Japanese dads struggle to reform fatherhood

Statistically speaking, for every baby born in Japan, two people pass away. The country’s rapidly shrinking population is, according to Japanese officials, a “national emergency” threatening its future prosperity and entire way of life. They’re struggling to reverse this trend but some believe fixing this problem calls for a revolution in Japanese fatherhood. The World’s Patrick Winn reports with Aya Asakura in Tokyo.

The World

The Kurodas aren’t your average couple. 

Yuko Kuroda and her husband, Takashi Kuroda, live in a modest, two-story home in Tokyo’s outskirts. Both in their early 40s, Yuko Kuroda works at a daycare center, while Takashi Kuroda has a white-collar job: statistical analysis.

“Yeah, I’d say we’re both pretty weird,” Yuko Kuroda said.

She refers to the fact that having five children is a rarity in today’s Japan. Just a few generations ago, in the years after World War II, the average Japanese woman gave birth to five children, just like Yuko Kuroda, but nowadays, that is nowhere near the case.

In contemporary Japan, roughly one-third of women under the age of 50 do not have children. Couples who choose to raise kids usually stop at one.

“I know we’re doing a crazy thing,” Takashi Kuroda said. 

Takashi Kuroda, his face streaked with black marker, just emerged from a rolling-on-the-floor play session with his son and daughter, aged 3 and 6, on a Sunday afternoon. The children drew whiskers on his cheeks while shouting, “Neko! Neko!” (Japanese for “cat”). 

Takashi Kuroda’s son painting whiskers with a black market in his face.Patrick Winn/The World

“I really recommend this lifestyle,” he said. “Raising five kids is fun.”

Japan’s officialdom would rejoice if more couples agreed to have children. The country’s low birth rate has become a “national emergency,” according to the government. 

New data shows that for every baby born, two people pass away. Officials warn that if the birth rate doesn’t rise, Japan could become unrecognizable in decades to come: less affluent, less vibrant and less powerful.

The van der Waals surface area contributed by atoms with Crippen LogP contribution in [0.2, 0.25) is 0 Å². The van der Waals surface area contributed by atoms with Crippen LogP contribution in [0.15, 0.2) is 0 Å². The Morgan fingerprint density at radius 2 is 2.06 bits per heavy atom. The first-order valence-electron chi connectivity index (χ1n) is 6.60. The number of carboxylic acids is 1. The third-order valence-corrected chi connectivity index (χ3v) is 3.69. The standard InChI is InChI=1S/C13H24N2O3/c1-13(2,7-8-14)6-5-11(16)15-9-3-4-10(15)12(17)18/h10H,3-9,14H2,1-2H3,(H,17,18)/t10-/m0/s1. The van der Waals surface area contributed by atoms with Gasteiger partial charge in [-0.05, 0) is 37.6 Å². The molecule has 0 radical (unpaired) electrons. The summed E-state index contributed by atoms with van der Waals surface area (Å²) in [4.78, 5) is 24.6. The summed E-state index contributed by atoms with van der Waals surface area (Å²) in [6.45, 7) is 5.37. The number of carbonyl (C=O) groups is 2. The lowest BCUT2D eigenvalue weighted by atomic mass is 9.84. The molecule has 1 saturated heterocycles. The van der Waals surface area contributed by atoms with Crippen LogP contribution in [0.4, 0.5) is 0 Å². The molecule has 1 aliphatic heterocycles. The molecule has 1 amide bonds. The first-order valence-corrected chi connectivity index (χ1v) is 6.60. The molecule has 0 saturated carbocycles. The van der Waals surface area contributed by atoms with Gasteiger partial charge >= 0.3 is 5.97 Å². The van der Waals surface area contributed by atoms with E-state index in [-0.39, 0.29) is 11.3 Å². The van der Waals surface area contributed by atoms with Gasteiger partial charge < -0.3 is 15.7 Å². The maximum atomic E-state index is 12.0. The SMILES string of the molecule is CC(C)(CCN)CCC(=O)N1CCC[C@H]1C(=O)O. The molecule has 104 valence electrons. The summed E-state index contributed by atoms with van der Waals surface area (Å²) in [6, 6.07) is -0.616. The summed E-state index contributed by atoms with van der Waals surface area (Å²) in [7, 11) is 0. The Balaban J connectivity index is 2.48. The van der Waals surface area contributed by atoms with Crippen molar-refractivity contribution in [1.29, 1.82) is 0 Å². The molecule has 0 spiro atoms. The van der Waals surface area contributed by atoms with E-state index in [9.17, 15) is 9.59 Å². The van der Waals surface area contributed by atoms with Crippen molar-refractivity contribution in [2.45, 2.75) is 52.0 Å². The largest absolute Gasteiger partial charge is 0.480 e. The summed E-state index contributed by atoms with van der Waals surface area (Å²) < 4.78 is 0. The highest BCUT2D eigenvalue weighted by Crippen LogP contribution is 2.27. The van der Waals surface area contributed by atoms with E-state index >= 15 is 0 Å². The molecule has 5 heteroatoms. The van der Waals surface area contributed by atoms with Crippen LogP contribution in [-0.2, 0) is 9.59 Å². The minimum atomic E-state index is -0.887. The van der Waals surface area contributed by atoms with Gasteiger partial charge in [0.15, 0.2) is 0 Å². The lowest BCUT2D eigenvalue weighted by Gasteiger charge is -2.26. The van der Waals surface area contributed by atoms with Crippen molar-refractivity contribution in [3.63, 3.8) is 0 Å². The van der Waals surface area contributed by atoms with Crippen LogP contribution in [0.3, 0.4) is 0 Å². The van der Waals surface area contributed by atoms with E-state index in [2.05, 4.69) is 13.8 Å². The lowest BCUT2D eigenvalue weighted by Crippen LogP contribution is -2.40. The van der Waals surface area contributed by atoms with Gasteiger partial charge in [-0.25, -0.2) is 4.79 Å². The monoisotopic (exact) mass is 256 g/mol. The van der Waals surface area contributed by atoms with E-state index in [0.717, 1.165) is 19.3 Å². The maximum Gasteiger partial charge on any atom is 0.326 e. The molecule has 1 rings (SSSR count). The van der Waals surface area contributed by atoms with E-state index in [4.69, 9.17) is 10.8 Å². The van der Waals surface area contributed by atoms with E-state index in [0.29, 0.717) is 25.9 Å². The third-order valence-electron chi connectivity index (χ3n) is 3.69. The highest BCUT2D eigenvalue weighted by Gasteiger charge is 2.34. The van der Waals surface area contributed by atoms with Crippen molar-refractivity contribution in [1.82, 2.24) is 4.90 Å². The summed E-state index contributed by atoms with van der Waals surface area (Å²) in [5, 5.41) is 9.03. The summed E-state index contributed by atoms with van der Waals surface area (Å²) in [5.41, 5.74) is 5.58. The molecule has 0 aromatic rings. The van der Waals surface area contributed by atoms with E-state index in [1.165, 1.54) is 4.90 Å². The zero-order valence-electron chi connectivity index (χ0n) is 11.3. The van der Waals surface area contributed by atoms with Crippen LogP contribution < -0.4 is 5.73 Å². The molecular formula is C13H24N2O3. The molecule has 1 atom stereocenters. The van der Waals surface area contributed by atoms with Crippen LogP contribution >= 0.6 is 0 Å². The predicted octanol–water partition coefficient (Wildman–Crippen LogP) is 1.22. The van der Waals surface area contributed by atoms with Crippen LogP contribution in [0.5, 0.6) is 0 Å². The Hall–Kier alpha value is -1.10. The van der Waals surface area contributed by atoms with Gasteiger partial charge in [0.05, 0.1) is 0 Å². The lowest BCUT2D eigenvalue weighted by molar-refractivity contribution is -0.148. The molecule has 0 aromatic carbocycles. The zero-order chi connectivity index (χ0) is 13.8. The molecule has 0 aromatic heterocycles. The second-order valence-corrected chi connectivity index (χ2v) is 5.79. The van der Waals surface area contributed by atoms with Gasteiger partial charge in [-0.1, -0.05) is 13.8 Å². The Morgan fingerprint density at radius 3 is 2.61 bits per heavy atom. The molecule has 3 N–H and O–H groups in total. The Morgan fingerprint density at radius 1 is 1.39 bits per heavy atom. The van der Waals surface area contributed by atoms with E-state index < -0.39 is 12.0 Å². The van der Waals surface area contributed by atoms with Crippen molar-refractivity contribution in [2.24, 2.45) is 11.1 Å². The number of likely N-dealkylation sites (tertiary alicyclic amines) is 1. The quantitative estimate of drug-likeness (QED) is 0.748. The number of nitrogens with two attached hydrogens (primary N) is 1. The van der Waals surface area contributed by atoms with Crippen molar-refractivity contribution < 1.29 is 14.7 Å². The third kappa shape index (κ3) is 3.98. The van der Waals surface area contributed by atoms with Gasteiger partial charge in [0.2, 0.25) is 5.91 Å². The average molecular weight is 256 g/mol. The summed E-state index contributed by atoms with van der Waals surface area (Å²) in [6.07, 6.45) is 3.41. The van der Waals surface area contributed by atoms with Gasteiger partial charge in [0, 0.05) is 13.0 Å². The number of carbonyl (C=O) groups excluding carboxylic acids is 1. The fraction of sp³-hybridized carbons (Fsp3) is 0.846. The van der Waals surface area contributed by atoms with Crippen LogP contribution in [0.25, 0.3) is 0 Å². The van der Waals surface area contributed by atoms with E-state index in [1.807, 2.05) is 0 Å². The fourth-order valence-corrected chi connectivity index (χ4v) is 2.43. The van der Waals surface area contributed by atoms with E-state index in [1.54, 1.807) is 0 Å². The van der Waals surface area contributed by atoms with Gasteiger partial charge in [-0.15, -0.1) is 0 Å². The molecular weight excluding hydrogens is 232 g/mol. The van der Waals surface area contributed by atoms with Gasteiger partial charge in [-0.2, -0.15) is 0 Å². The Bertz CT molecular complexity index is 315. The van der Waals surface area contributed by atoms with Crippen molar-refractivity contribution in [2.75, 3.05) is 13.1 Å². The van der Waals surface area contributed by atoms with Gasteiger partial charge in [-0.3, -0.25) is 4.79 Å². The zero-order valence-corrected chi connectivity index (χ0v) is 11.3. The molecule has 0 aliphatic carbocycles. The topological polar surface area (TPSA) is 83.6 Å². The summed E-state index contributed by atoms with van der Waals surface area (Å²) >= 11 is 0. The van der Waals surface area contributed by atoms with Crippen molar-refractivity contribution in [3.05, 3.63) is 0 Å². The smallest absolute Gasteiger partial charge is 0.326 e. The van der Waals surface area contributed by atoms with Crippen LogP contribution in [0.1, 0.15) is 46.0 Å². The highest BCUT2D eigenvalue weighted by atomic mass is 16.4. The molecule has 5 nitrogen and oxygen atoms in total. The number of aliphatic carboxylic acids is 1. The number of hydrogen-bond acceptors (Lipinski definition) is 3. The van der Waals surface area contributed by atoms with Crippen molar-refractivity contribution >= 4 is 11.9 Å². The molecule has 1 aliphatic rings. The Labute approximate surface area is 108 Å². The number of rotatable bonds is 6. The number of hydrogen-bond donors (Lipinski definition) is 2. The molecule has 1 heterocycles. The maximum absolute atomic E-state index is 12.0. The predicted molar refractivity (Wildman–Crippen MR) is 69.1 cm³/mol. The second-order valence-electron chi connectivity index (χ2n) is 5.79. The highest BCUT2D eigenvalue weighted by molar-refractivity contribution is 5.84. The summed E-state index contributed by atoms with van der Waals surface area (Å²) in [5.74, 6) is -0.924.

What currently is deterring couples from raising children is being associated with overwork and sky-high housing prices. 

But one of the major factors concerns dads “doing too little around the house,” according to Mary Brinton, a Harvard University sociologist who has studied Japanese demographics for decades and has even advised Japanese officials.

Traditionally, when Japanese couples have children, “women do most the housework and child care,” Brinton said, and for working moms, the idea of holding down what is essentially a second, unpaid full-time job is “not very attractive.”

According to her research, many Japanese women simply refuse to have a second or third child.

Among the world’s high-income countries, including the US, fathers average more than two hours of daily housework and child care. In Japan, the average is only about 40 minutes. 

But what erased Yuko Kuroda’s reluctance in raising five kids was that Takashi Kuroda wasn’t afraid to wipe a butt or wash a dish. 

“If one of the kids falls ill, he’ll immediately ask for a day off from work,” she said. “He won’t even hesitate.”

The Kuroda family posing for a family picture.Courtesy of the Kuroda family

Takashi Kuroda believes raising Japan’s birth rate requires a revolution in fatherhood. More than a decade ago, the government launched a social engineering campaign urging fathers to become ikumen, a Japanese word that loosely translates to “super dads.”